Promoted by the Messaging Engine on messages for loop back or request-response execution. The property is promoted before messages are submitted into the MessageBox database. Used internally by the Messaging Engine to enable loop back and request-response scenarios.

Anyone will agree that <censored>. However, from the fact that the above example is indeed working, we can assume that the EpmRRCorrelationToken property value is copied to the contexts of all messages involved in the communication flow. This implies that the EpmRRCorrelationToken property “survives” maps, the WCF solicit-response adapter and the XmlReceive pipeline. If you’d check the message context of the response message, published by the solicit-response port, you’ll find those properties present and promoted.

Question 2 can be answered fairly quickly. Configure & start a second solicit-response send port, and then fire a message into the request-response receive port (i.e. using SoapUI). This will give you a routing failure in BizTalk and the following soap fault on the soap client:

“The message found multiple request response subscriptions. A message can only be routed to a single request response subscription.”

Which basically means that a message just won’t get processed in this scenario. Makes sense, but would you have predicted that? Searching the web found a hotfix (KB923632), that enables scenarios where multiple request response subscriptions should be allowed. If you can think of a decent scenario where this would be needed, leave a comment!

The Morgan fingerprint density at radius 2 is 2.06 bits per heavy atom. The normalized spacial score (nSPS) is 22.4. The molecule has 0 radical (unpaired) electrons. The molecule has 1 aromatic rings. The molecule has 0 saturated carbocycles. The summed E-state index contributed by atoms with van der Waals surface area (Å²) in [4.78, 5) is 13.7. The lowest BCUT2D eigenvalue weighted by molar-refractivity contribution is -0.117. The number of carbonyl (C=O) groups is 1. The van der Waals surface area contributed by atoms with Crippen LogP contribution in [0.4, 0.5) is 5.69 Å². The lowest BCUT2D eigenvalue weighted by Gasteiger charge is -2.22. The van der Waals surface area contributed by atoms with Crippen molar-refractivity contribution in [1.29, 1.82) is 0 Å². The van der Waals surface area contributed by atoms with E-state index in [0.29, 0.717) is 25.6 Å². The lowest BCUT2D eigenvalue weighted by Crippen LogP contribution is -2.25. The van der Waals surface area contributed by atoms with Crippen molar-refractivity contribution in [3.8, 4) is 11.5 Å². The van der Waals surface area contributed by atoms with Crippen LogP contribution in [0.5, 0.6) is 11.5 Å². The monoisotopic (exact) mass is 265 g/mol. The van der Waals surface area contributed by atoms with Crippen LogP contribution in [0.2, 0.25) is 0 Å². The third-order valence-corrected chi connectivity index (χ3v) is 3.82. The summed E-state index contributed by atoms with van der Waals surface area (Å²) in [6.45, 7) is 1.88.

How could we use this information?
One scenario could be to have an orchestration that uses two separate direct bound orchestration ports (one receive and one send), instead of one receiving request-response orchestration port to process the request and to submit a response. So instead of having an original request-response port, bound to a physical request-response port (“specify later”), like this:

…we create an orchestration with two separate direct bound ports like this:

Where the receive shape (Receive_1) has the following filter expression:
BTS.MessageType == http://Blah.BlahBlah.Schema1#Schema1Root&#8221;

The SetContext expression shape looked like this:
Message_2(*) = Message_1(*);

The result was that the response message (actually, better to say the transformed message, because we’re intentionally trying to avoid request-response terminology here) couldn’t be routed back to the physical request-response port (routing failure). Checking the message context revealed that the EpmRRCorrelationToken and RouteDirectToTP were present (due to copying over the properties), but they were not promoted, which is correct (because setting properties in an expression shape within an orchestration does not promote them). This can be solved by adding a correlation type and set, using these two context properties, and setting the send shape to initialize this correlation set. The result was that the message was correctly picked up by the subscribing request-response port, but another error occurred (event id 5813):